Mobile Accessibility is critical to reaching all audiences. A product is accessible when a person with a disability can have an experience equivalent to that of a person without a disability.
iOS Accessibility Posts
by Mark Miller and Rosemary Musachio In our June blog post iOS 8 Accessibility Features Delivers in the Details, we gave you a sneak peek at the Accessibility features of iOS8 like improved zoom, greyscale, and a Braille keyboard. If you’re an iPhone and/or iPad owner prepare to do a little dance and giggle with device in hand, iOS8 has...
While other mobile platforms are making strides in accessibility, iOS has always been a clear leader. Given the buzz from this year’s annual developer conference, iOS 8 will deliver again. Some of the major accessibility features discussed were:
Even though WCAG 2.0 was written before smartphones put mobile accessibility in the public eye, WCAG 2.0 was written to be forward-thinking and has proved to be so.
As the world becomes increasingly reliant on mobile devices for productivity in their work and personal lives, it is increasingly important that we look at the accessibility of the device itself as well as how publicly available digital content works with mobile accessibility features. At this year’s ATIA Conference in Orlando Florida Kathy Wahlbin, CEO and Founder of Interactive Accessibility, tackles this subject in her iOS Accessibility...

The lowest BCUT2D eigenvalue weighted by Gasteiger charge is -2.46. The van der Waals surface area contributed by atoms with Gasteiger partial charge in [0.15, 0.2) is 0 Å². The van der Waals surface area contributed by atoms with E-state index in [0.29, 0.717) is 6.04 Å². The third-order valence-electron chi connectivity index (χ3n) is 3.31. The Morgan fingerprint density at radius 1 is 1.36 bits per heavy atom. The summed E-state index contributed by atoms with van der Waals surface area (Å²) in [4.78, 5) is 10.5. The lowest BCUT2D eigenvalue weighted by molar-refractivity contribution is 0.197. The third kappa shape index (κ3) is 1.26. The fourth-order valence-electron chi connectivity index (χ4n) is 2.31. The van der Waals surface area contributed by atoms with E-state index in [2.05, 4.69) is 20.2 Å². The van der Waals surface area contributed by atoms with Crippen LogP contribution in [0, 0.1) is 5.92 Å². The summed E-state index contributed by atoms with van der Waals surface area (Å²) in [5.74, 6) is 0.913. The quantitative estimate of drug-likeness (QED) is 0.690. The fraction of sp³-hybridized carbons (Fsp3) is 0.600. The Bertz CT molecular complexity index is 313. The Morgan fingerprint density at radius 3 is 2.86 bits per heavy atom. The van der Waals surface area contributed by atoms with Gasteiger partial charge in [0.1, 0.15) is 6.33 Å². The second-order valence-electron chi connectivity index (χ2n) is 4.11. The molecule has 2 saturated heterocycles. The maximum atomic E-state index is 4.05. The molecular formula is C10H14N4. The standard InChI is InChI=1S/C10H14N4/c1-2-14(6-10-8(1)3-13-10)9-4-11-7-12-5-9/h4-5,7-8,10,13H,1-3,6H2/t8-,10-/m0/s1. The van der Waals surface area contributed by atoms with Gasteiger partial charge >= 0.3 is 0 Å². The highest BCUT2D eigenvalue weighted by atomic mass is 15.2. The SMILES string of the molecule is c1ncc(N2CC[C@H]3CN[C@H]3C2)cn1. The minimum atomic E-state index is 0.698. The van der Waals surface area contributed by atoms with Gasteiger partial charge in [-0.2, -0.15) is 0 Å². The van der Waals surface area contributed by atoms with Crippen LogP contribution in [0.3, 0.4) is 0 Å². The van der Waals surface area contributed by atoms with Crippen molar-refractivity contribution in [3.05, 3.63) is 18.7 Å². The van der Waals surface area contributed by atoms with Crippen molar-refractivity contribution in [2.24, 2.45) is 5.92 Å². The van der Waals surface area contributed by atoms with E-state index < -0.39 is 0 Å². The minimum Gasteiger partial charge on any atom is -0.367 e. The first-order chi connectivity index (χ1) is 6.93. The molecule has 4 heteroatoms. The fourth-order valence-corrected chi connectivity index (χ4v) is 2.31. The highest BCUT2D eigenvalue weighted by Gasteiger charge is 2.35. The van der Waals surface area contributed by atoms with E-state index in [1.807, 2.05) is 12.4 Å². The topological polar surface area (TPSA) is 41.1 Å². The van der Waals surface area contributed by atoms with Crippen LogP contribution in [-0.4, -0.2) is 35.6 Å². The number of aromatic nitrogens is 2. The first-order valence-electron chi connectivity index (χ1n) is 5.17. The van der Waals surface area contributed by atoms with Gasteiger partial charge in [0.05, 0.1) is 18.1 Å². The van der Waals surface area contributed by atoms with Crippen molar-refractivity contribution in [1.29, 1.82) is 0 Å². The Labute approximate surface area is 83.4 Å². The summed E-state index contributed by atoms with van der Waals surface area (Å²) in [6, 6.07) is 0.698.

Does responsive design make a website more or less accessible? In this session you will learn best practices and techniques for accessible responsive design.
With the release of iOS 7, Apple has added many new accessibility features that make an iPhone and iPad easier to use for people with disabilities. This post summarizes the new iOS 7 accessibility features for people with visual, hearing, mobility and learning disabilities.
I was interviewing the owner of a large web design firm on my radio show, Seacoast Business Connections and the topic of accessibility came up. As my guest was explaining to me that his firm makes a point of designing with accessibility in mind even if the client is not concerned with it, his twin boys, both of whom were born with cerebral palsy (CP), played in the lobby just on the other side of the studio’s large glass window.